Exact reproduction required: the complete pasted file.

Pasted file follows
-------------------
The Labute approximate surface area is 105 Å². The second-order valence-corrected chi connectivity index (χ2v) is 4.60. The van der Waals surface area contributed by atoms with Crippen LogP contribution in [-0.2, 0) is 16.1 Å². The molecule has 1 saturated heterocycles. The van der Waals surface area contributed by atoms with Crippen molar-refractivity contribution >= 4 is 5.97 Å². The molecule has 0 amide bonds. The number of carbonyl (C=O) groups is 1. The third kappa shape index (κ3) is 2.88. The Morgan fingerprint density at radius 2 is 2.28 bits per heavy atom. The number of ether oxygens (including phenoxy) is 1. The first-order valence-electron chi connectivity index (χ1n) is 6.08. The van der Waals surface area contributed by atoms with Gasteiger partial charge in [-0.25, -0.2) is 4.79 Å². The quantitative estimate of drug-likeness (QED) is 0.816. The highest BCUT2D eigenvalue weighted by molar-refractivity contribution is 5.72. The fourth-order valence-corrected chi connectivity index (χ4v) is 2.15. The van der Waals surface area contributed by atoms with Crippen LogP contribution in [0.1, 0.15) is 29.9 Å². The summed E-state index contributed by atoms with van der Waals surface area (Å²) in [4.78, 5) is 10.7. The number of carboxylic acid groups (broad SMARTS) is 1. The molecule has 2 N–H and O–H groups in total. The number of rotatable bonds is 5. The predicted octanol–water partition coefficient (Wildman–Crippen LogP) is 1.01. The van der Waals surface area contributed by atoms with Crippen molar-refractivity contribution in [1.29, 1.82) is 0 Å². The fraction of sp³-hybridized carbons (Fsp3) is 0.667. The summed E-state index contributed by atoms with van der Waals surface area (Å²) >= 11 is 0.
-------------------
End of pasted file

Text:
The Labute approximate surface area is 105 Å². The second-order valence-corrected chi connectivity index (χ2v) is 4.60. The van der Waals surface area contributed by atoms with Crippen LogP contribution in [-0.2, 0) is 16.1 Å². The molecule has 1 saturated heterocycles. The van der Waals surface area contributed by atoms with Crippen molar-refractivity contribution >= 4 is 5.97 Å². The molecule has 0 amide bonds. The number of carbonyl (C=O) groups is 1. The third kappa shape index (κ3) is 2.88. The Morgan fingerprint density at radius 2 is 2.28 bits per heavy atom. The number of ether oxygens (including phenoxy) is 1. The first-order valence-electron chi connectivity index (χ1n) is 6.08. The van der Waals surface area contributed by atoms with Gasteiger partial charge in [-0.25, -0.2) is 4.79 Å². The quantitative estimate of drug-likeness (QED) is 0.816. The highest BCUT2D eigenvalue weighted by molar-refractivity contribution is 5.72. The fourth-order valence-corrected chi connectivity index (χ4v) is 2.15. The van der Waals surface area contributed by atoms with Crippen LogP contribution in [0.1, 0.15) is 29.9 Å². The summed E-state index contributed by atoms with van der Waals surface area (Å²) in [4.78, 5) is 10.7. The number of carboxylic acid groups (broad SMARTS) is 1. The molecule has 2 N–H and O–H groups in total. The number of rotatable bonds is 5. The predicted octanol–water partition coefficient (Wildman–Crippen LogP) is 1.01. The van der Waals surface area contributed by atoms with Crippen molar-refractivity contribution in [1.29, 1.82) is 0 Å². The fraction of sp³-hybridized carbons (Fsp3) is 0.667. The summed E-state index contributed by atoms with van der Waals surface area (Å²) >= 11 is 0.